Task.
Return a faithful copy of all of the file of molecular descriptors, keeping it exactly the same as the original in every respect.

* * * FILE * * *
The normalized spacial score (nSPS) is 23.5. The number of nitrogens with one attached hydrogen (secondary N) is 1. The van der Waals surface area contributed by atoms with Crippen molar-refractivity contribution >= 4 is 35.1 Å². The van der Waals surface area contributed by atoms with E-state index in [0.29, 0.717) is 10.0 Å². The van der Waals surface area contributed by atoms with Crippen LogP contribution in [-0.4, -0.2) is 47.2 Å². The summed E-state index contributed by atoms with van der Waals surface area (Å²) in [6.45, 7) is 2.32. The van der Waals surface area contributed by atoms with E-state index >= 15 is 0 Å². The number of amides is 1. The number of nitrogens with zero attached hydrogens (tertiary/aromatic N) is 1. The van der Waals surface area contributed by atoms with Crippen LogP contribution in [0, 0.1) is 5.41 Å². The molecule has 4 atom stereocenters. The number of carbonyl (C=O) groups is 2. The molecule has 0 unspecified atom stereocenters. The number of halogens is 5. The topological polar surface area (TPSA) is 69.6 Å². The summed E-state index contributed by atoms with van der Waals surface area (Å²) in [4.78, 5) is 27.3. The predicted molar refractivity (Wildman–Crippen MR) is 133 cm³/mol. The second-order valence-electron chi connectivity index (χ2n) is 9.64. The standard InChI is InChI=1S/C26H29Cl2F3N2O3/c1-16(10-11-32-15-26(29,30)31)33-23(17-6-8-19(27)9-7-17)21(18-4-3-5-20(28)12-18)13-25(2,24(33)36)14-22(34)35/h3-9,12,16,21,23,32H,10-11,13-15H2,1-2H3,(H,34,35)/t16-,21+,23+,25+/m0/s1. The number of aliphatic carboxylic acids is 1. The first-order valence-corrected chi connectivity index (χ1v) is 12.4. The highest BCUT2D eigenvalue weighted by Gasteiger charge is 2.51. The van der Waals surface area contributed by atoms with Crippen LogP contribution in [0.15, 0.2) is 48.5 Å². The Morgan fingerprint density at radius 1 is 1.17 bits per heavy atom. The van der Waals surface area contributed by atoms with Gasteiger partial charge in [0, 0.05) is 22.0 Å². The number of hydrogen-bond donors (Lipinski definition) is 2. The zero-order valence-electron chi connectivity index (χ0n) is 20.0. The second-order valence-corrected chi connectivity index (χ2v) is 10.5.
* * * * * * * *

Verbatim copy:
The normalized spacial score (nSPS) is 23.5. The number of nitrogens with one attached hydrogen (secondary N) is 1. The van der Waals surface area contributed by atoms with Crippen molar-refractivity contribution >= 4 is 35.1 Å². The van der Waals surface area contributed by atoms with E-state index in [0.29, 0.717) is 10.0 Å². The van der Waals surface area contributed by atoms with Crippen LogP contribution in [-0.4, -0.2) is 47.2 Å². The summed E-state index contributed by atoms with van der Waals surface area (Å²) in [6.45, 7) is 2.32. The van der Waals surface area contributed by atoms with E-state index >= 15 is 0 Å². The number of amides is 1. The number of nitrogens with zero attached hydrogens (tertiary/aromatic N) is 1. The van der Waals surface area contributed by atoms with Crippen LogP contribution in [0, 0.1) is 5.41 Å². The molecule has 4 atom stereocenters. The number of carbonyl (C=O) groups is 2. The molecule has 0 unspecified atom stereocenters. The number of halogens is 5. The topological polar surface area (TPSA) is 69.6 Å². The summed E-state index contributed by atoms with van der Waals surface area (Å²) in [4.78, 5) is 27.3. The predicted molar refractivity (Wildman–Crippen MR) is 133 cm³/mol. The second-order valence-electron chi connectivity index (χ2n) is 9.64. The standard InChI is InChI=1S/C26H29Cl2F3N2O3/c1-16(10-11-32-15-26(29,30)31)33-23(17-6-8-19(27)9-7-17)21(18-4-3-5-20(28)12-18)13-25(2,24(33)36)14-22(34)35/h3-9,12,16,21,23,32H,10-11,13-15H2,1-2H3,(H,34,35)/t16-,21+,23+,25+/m0/s1. The number of aliphatic carboxylic acids is 1. The first-order valence-corrected chi connectivity index (χ1v) is 12.4. The highest BCUT2D eigenvalue weighted by Gasteiger charge is 2.51. The van der Waals surface area contributed by atoms with Crippen LogP contribution in [0.15, 0.2) is 48.5 Å². The Morgan fingerprint density at radius 1 is 1.17 bits per heavy atom. The van der Waals surface area contributed by atoms with Gasteiger partial charge in [0, 0.05) is 22.0 Å². The number of hydrogen-bond donors (Lipinski definition) is 2. The zero-order valence-electron chi connectivity index (χ0n) is 20.0. The second-order valence-corrected chi connectivity index (χ2v) is 10.5.